1937–, American government official, b. Prague, Czechoslovakia, as Maria Jana Körbel. Her family emigrated to the United States in 1948, and she attended Wellesley College (B.A., 1959) and Columbia Univ. (M.A., 1968; Ph.D., 1976). A lifelong Democrat, she was chief legislative assistant to Senator Edmund Muskie
(1976–78) and served on the staff of the National Security Council and the White House (1978–81). When the Democrats lost the White House, Albright became a professor of international affairs at Georgetown Univ. (1982–93); her Washington, D.C., home was an informal meeting place for prominent Democrats and international leaders. Albright was an adviser to Bill Clinton
(1992), and the newly elected president appointed her U.S. ambassador to the United Nations in 1993. A forceful promoter of American interests, she encouraged increased U.S. participation in the United Nations, often in military actions. In 1997, President Clinton named her secretary of state; serving during his second term, she was the first woman to hold the post. Upholding the administration's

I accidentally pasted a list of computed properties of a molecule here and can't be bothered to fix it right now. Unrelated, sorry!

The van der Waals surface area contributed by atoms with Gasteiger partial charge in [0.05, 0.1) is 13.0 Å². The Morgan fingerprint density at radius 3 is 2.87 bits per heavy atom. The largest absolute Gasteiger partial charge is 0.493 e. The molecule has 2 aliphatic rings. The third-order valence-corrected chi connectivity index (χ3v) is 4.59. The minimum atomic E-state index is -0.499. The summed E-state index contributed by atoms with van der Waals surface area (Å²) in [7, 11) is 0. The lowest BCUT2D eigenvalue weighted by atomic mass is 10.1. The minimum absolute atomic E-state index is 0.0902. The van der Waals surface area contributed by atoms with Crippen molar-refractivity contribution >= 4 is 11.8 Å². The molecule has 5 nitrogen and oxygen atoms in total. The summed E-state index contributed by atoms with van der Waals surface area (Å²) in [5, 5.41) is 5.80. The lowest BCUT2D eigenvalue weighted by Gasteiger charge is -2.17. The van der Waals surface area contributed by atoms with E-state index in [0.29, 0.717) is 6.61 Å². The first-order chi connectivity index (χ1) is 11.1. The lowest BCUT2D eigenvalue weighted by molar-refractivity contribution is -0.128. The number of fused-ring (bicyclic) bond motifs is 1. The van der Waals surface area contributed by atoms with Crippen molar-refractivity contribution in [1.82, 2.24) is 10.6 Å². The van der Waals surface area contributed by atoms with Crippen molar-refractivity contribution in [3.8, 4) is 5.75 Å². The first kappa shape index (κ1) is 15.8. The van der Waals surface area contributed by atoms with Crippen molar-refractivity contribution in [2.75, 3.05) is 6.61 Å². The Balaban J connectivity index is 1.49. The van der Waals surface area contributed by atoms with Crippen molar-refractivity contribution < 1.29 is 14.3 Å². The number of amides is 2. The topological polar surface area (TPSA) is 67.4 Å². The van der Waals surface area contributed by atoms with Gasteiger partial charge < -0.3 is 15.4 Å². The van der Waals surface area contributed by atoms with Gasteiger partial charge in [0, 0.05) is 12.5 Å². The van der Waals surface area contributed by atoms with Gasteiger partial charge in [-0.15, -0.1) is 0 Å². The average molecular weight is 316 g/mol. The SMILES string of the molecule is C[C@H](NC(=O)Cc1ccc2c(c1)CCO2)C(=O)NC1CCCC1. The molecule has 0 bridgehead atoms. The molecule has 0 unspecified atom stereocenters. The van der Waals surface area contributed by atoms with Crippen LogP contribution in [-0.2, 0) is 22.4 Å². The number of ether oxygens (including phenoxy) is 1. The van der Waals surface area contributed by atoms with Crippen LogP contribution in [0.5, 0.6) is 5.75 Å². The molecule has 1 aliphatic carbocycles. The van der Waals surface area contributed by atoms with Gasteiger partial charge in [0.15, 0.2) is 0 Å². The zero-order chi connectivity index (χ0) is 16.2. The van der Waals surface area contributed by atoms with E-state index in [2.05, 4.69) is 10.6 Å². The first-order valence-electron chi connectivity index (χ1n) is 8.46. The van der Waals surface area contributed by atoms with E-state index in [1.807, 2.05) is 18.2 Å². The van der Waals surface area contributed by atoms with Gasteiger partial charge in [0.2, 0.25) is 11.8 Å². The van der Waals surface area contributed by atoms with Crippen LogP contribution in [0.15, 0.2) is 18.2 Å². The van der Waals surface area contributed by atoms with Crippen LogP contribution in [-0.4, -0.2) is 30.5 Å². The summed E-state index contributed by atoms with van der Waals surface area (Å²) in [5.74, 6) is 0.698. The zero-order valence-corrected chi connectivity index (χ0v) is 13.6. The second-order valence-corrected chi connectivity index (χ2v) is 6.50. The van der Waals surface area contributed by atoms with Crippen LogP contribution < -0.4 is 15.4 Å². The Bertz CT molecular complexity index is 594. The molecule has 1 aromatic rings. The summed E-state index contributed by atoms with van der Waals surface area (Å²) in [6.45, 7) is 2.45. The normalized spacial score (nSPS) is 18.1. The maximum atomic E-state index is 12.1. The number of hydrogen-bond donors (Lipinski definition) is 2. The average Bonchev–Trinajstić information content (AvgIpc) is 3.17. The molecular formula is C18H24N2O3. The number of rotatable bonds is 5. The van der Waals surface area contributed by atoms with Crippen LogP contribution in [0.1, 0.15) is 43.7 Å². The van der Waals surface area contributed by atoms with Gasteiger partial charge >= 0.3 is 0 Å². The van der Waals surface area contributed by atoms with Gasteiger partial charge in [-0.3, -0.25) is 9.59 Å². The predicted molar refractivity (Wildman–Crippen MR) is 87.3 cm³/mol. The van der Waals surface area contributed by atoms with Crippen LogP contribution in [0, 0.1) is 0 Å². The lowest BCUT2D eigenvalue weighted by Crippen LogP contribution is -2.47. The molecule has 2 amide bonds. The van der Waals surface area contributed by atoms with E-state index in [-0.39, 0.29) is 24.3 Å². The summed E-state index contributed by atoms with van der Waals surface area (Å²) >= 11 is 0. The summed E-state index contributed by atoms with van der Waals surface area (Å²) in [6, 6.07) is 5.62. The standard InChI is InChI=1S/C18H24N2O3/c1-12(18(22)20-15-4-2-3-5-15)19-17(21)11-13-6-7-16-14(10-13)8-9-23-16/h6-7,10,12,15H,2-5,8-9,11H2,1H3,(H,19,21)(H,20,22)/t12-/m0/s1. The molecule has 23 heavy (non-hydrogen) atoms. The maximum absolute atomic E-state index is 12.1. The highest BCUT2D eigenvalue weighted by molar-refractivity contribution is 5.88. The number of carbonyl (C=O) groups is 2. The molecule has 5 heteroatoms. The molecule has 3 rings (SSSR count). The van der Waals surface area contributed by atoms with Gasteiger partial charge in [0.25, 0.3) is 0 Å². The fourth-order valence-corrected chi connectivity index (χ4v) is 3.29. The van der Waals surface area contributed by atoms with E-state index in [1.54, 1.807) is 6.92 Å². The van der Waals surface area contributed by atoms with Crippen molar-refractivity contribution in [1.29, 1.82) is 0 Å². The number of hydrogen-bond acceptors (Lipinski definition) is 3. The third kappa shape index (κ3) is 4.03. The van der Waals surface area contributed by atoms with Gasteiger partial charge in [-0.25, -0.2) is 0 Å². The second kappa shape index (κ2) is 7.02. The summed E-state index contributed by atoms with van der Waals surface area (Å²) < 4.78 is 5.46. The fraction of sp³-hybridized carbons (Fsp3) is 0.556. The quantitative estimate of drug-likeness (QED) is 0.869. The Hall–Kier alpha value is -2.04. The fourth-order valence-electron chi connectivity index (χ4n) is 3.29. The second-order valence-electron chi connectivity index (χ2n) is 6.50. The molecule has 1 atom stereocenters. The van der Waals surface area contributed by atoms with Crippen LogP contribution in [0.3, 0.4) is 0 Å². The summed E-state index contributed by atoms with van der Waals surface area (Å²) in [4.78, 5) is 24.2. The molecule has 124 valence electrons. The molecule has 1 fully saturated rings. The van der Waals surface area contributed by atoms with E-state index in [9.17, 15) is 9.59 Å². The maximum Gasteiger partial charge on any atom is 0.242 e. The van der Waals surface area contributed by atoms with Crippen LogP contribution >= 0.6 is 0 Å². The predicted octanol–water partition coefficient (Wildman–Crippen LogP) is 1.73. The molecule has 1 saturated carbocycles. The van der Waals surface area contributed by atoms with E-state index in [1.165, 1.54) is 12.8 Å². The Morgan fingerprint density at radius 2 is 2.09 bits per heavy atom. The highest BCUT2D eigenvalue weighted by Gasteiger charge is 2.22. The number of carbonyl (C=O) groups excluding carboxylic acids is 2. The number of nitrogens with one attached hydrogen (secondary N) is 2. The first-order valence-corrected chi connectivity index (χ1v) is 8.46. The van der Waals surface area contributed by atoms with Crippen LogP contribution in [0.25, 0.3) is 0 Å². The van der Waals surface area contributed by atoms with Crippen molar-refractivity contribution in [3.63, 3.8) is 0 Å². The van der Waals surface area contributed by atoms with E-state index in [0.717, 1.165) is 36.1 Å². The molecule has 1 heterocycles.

Albright was a strong supporter of an expanded NATO and an advocate of an active U.S. foreign policy, including the use of U.S. forces to protect American interests and prevent genocide in foreign countries.
See her memoir, Madam Secretary (2003); biographies by A. Blackman (1998) and M. Dobbs (1999).
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